But wait there’s more! In the coming weeks some of the above outside activities will most likely be on the back burner in order to make time for a book project that I hope to announce soon at rinapiccolo.com and tinasgroove.com
What I do is I sing. I mainly sing at local clubs. But I’ve also been entertaining at a Medicaid funded nursing home nearby for over ten years. Here’s a video of me drawing and singing in the background.
–Bud Grace, The Piranha Club
Here are two cards I wrote– they are both illustrated by other artists. My other profession is writing humorous greeting cards for American Greetings. I started out 20 years ago, writing and illustrating full-time; these days I write just once a week and I no longer illustrate cards. The job a nice balance to creating comic strips. By the week’s end, though, I’m done with most creative endeavors. All I feel like doing is balancing my checkbook. The exception is going to museums and galleries. I could do that full time!
–Terri Libenson, The Pajama Diaries
Here’s a bunch of creative stuff I can think of at the moment:
Wrote a Beetle Bailey stage musical that was performed in CT for 5 months.
Wrote a a half hour Beetle show for CBS
Wrote 4 children’s books. One,”The land of lost things” is on the internet and proposed for a movie.
Wrote a novel “THE TALLEST MAN IN HISTORY”
Wrote my 321 page biography.
Wrote a humor book, “Backstage at the strips.”
Wrote “Encyclopedia of Comicana”
Wrote a philosophy book, “Mind Control.”
Published a newspaper, “The Best of Times.”
Patented an invention, “The Straight Shooter”
One of my 3 college degrees is in Architecture. I designed a $7 million building for the Cartoon Museum in Florida and many additions for other buildings I’ve owned.
I’ve written many poems all my life inspired by my father who was the Poet Laureate of Kansas, an artist, author, musician and architect.
I’ve acted in radio shows, and done lots of stage comedy acts.
I’ve won prizes for oil paintings.
I’ve done sculptures.
I’ve done 8 other comic strips besides Beetle Bailey, 3 are still running and I’ve helped 6 other cartoonists create their strips.
I’ve been nominated this year for the Pulitzer Prize in Literature.
Too much? –Mort Walker, Beetle Bailey
My personal pet project is the research I’ve done on my Dad’s Infantry Company – part of Patton’s Third Army. My Dad passed away back in 1992 and never spoke about it much so I don’t have his personal recollections. Instead I’ve interviewed men who served with him, gone to the 76th Division’s reunions and spent hours in research including a few visits to the National Archives at College Park Maryland. I hope one day to turn the narrative into a graphic novel.
Since high school, I’ve been interested in all forms of art: writing, music, theater, painting, etc. I’ve done a little acting on an amateur level, and a fair amount of stand-up comedy over the years, including a one-man comedy show about my career called “The Bizarro Baloney Show,” that won the “Best Solo Show” award in the NYC International Fringe Festival in 2002.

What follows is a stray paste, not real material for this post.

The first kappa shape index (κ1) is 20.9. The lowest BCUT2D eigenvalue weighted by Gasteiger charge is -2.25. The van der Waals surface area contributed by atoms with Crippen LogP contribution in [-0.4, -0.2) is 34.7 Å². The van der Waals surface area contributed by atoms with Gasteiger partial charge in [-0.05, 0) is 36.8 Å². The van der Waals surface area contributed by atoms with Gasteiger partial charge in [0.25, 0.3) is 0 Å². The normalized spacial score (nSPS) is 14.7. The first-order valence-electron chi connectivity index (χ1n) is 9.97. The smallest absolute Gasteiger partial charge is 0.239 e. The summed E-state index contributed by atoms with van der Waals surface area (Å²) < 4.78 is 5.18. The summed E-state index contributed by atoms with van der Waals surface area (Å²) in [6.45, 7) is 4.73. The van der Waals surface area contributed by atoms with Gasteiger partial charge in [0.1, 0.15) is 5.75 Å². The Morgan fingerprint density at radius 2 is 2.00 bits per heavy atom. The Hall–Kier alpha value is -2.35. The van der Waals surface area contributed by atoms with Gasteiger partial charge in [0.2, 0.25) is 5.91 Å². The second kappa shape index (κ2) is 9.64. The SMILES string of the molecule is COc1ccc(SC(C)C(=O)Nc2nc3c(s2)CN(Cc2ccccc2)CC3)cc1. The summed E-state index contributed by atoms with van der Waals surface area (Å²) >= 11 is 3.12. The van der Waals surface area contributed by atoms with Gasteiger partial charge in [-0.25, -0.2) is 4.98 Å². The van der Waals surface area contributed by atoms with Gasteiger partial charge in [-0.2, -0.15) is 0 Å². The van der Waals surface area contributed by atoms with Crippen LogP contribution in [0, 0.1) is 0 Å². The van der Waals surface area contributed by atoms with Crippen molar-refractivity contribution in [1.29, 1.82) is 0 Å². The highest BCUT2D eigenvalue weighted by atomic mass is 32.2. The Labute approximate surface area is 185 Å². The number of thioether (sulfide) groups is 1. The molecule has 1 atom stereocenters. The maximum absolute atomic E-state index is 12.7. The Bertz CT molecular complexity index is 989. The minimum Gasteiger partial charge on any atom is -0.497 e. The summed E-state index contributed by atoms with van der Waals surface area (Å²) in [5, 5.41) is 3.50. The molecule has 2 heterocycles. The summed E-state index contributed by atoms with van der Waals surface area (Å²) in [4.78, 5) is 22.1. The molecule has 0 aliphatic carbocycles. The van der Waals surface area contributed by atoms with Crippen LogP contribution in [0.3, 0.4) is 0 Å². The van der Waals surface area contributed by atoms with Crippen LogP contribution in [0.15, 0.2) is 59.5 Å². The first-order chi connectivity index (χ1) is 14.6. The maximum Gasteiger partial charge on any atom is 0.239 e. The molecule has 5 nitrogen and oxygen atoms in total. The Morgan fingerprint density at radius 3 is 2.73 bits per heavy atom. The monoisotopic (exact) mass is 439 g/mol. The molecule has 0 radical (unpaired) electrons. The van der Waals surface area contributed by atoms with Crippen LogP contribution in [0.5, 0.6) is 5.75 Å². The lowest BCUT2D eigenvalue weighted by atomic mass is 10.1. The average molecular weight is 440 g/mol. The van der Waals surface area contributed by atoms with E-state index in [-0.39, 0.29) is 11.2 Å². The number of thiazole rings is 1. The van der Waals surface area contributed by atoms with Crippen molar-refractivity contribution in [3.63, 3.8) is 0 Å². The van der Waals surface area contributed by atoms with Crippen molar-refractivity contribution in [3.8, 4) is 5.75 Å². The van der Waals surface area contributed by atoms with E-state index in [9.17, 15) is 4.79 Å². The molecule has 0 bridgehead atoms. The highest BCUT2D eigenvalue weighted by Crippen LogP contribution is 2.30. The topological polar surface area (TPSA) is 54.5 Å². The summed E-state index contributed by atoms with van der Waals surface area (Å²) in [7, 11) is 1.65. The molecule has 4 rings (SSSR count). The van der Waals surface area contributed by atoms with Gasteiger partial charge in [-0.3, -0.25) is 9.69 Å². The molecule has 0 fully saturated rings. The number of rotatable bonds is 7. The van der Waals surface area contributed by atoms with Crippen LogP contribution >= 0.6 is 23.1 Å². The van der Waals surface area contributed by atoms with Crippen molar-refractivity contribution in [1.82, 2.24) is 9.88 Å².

I also enjoy painting, examples of which can be found here.
Click on the numbers across the bottom for various examples. My plan has always been to paint full time after I retire from cartooning, assuming I can ever afford to do that.
My most recent efforts have been in the field of pop music. I just released an EP of four of my original songs as performed by me and my good buddy, Tiny Tony T. Smith of Tulsa, entitled “No Big Thing”. You can download any or all of the songs for a pawltry 99 cents each at iTunes, Amazon, Spotify, and many of the other usual places you find music on the Interwebs. I don’t make any more than parking meter money from my music but the whole point of creative endeavors is to share, so I certainly hope you’ll give them a listen. These songs are not comedy, but you may find some of my lyrics amusing.
Soon I’ll be doing a weekly podcast that will start with the subject of one or more of my cartoons and spin chaotically off into whatever outrageous thoughts I’ve had about the ludicrous world in which we live. For details about all my various goings on, check my blog here. –Dan Piraro, Bizarro
In addition to drawing comics, I’ve also done a good deal of illustration — my longest running client being Scary Monsters magazine (and its annual Monster Memories special). I’ve been creating the cover art for the ‘zine for twenty-some years now. Five times a year, I take a break from the comic strips to paint or draw classic movie monsters and horror film actors for its covers.
I also sculpt a little — and have done design work for the model kit industry. In addition to sculpting my own figures, I also designed and did the box art for the Green Lantern model kit from Moebius Models. It was a great experience to see my concept sketches turned into a 3D sculpt by master sculptor, Joe Laudati. –Terry Beatty, Phantom and Rex Morgan, MD
Does gardening count? I love sowing seeds and creating food from bare ground. Tomatoes and courgettes (zucchini) are my favourite very local produce.–Alex Hallatt, Arctic Circle
I enjoy painting landscapes and sketching portraits. –Isabella Bannerman, Six Chix
In my spare time, I play bass in a Christian Band, doing coffee houses and outdoor fairs, etc.,
and it IS fun, despite the expression on my face. –Ron Ferdinand, Dennis the Menace
Like Zippy, I play the ukulele after work. Heavy Metal, Bach fugues,psychedelic, whatever suits my mood. Right now, I’m working on an atonal version of Lady Gaga’s “So Happy I Could Die”. –Bill Griffith, Zippy The Pinhead
I’ve just begun to get back to drawing for my own pleasure, (not that drawing Zits isn’t a pleasure, of course.) For so many years I had editorial cartoon and comic strip deadlines everywhere I turned. It’s still too soon to say where this might lead, but I’m enjoying the simple pleasure of exploring. –Jim Borgman, Zits